SIS Resources on Statistics


What is Statistics?

-         A brief introduction to statistics and a collection of useful links



Online Resources for Statistics on Singapore

-         Where to find online statistics on Singapore in various areas



Visit our Links page for more.





Occasional Article for January 2009




Economic Forecasting – De-Mystifying the Art of Modern Crystallomancy


SINGAPORE, which is facing its 'sharpest, deepest and most protracted recession' from the fast-deteriorating global economy, further revised its GDP growth forecast on Wednesday to between -5 per cent and -2 per cent this year.”  (“GDP forecast cut by 3 pts” by Alvin Foo, Straits Times, 21 January 2009)


Have you ever wondered how economists arrive at these types of forecasts? Should they have predicted the current economic crisis and sounded the alarm bells before it was too late? As our Occasional Article explains, economic forecasting falls short of prescience but is grounded in sound technical principles. This article casts light on the profession of economic forecasting by discussing common approaches adopted and constraints faced by forecasters.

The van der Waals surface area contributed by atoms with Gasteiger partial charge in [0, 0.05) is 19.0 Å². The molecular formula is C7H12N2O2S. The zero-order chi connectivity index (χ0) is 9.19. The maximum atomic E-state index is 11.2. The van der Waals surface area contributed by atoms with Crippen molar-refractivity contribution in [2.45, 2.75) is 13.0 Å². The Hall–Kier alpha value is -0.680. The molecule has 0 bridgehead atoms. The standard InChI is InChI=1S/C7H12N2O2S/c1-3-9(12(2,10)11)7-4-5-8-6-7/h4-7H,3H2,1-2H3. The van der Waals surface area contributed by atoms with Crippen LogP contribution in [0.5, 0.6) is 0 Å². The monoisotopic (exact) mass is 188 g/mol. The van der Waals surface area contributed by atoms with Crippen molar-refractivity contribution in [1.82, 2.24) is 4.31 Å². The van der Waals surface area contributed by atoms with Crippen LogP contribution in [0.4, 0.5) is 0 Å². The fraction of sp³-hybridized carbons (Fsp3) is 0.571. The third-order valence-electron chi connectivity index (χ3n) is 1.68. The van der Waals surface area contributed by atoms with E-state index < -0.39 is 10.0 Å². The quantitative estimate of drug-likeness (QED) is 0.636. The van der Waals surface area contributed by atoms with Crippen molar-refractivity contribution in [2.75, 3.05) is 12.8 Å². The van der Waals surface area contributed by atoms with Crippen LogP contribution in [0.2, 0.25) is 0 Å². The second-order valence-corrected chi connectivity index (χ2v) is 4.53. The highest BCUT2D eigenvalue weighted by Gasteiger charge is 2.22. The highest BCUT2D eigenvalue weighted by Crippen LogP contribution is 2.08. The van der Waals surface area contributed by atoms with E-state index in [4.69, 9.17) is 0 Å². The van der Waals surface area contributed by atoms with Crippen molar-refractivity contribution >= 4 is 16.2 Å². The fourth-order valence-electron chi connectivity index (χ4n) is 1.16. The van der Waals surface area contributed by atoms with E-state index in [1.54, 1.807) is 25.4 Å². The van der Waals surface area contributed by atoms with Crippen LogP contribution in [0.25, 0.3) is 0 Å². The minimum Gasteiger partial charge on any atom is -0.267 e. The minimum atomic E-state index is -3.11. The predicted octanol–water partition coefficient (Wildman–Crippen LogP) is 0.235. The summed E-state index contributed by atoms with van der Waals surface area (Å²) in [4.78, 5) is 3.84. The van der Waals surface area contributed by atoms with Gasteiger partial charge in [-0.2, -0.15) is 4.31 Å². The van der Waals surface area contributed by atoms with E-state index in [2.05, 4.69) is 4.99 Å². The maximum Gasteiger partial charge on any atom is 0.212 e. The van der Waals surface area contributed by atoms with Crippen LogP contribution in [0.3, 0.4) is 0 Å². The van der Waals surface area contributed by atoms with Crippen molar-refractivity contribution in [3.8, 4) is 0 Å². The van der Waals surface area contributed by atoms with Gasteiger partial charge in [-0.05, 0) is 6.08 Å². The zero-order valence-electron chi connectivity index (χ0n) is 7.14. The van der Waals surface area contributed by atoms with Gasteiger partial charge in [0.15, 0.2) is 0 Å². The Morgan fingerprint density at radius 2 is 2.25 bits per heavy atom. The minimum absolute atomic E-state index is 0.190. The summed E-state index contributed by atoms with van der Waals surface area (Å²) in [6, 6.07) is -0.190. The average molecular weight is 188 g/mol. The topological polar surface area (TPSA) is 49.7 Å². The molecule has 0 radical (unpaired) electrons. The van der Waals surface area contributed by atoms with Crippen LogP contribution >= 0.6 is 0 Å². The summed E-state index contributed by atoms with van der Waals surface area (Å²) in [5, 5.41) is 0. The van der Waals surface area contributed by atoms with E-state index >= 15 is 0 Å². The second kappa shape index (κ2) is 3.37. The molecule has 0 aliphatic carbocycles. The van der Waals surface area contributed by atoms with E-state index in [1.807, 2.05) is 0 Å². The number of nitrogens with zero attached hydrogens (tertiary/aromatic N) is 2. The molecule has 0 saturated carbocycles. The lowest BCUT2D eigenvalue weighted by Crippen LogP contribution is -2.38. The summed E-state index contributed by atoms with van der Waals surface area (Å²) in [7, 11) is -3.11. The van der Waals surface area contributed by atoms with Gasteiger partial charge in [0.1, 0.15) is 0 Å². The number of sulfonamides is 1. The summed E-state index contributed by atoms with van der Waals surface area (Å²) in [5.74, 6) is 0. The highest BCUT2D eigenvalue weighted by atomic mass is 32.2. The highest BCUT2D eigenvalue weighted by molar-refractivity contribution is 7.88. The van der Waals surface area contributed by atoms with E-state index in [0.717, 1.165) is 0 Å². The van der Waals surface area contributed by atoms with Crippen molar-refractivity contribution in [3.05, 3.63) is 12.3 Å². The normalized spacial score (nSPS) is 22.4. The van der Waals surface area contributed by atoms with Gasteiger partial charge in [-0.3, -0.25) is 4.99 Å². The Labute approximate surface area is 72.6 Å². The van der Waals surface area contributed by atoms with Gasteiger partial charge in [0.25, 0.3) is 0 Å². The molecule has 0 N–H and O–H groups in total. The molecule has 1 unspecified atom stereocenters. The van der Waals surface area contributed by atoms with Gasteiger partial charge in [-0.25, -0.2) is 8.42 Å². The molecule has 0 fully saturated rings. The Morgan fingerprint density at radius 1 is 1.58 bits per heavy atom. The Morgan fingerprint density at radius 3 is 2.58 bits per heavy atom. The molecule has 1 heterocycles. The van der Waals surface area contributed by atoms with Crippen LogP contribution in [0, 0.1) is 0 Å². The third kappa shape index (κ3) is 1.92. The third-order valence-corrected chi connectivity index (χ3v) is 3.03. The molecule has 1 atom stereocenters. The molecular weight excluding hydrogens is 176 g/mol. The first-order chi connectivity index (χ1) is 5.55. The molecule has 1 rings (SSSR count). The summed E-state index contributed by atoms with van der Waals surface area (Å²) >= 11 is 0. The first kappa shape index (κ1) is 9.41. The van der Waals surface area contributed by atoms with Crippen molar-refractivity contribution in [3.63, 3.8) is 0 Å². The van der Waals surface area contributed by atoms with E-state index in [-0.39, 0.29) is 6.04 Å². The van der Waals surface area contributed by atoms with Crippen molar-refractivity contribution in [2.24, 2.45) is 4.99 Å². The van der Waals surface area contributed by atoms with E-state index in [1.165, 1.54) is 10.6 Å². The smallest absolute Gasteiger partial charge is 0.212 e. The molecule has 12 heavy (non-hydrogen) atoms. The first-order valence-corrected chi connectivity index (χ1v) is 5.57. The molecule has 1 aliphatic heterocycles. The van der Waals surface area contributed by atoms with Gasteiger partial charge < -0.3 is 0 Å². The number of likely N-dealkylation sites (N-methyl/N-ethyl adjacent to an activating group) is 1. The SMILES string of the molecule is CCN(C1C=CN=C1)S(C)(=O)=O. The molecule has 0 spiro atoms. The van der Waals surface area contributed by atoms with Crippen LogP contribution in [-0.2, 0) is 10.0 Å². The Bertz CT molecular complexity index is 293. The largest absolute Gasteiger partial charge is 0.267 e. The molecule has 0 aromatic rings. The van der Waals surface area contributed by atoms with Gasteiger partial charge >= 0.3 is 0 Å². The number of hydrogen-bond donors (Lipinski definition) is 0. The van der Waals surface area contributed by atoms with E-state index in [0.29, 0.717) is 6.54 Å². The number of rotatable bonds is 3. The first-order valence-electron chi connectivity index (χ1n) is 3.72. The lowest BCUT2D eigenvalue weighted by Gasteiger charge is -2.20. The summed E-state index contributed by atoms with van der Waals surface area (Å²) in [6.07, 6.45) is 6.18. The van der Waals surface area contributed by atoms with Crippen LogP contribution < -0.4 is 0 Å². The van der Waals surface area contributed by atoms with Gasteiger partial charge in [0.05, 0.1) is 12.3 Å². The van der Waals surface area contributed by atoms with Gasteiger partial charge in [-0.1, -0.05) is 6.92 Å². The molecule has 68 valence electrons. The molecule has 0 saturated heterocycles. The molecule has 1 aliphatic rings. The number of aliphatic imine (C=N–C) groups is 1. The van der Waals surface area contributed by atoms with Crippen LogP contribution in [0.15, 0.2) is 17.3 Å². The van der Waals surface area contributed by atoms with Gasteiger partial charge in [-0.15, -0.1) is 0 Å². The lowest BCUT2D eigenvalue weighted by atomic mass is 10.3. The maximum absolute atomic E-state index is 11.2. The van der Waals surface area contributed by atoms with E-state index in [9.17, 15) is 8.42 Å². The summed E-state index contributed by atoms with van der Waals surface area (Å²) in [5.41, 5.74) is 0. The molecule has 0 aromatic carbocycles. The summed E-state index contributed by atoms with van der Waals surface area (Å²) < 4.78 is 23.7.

Statistics Link of the Month




 “There are three kinds of lies: Lies, damned lies and statistics”

Variously attributed to Mark Twain and Benjamin Disraeli


Our Link of the Month highlights how statistics can be misleading, misinterpreted or misrepresented. Mark Twain’s famous quote probably referred to intentional manipulation of statistics to lie to the public, as most people do not know enough about statistics to detect the deception. There is some of that in our Link of the Month, the STATS "Dubious Data" Awards 2008. But there seems to be a few lies perpetrated by ignorance of how statistics really work.



An excerpt:


“A survey conducted by the Physicians' Foundation finds that almost half of all practicing physicians in the US plan to cut back or quit practicing medicine. According to the survey’s press release, “49 percent, or more than 150,000 practicing doctors– say that over the next three years they plan to reduce the number of patients they see or stop practicing entirely." But it turns out only four percent of respondents actually filled out a questionnaire (11,960 out of 270,000 mailed surveys) – begging the question of whether doctors closer to retirement, or unhappy doctors, are more likely to fill out a questionnaire to begin with.”


Read the full article: STATS "Dubious Data" Awards 2008





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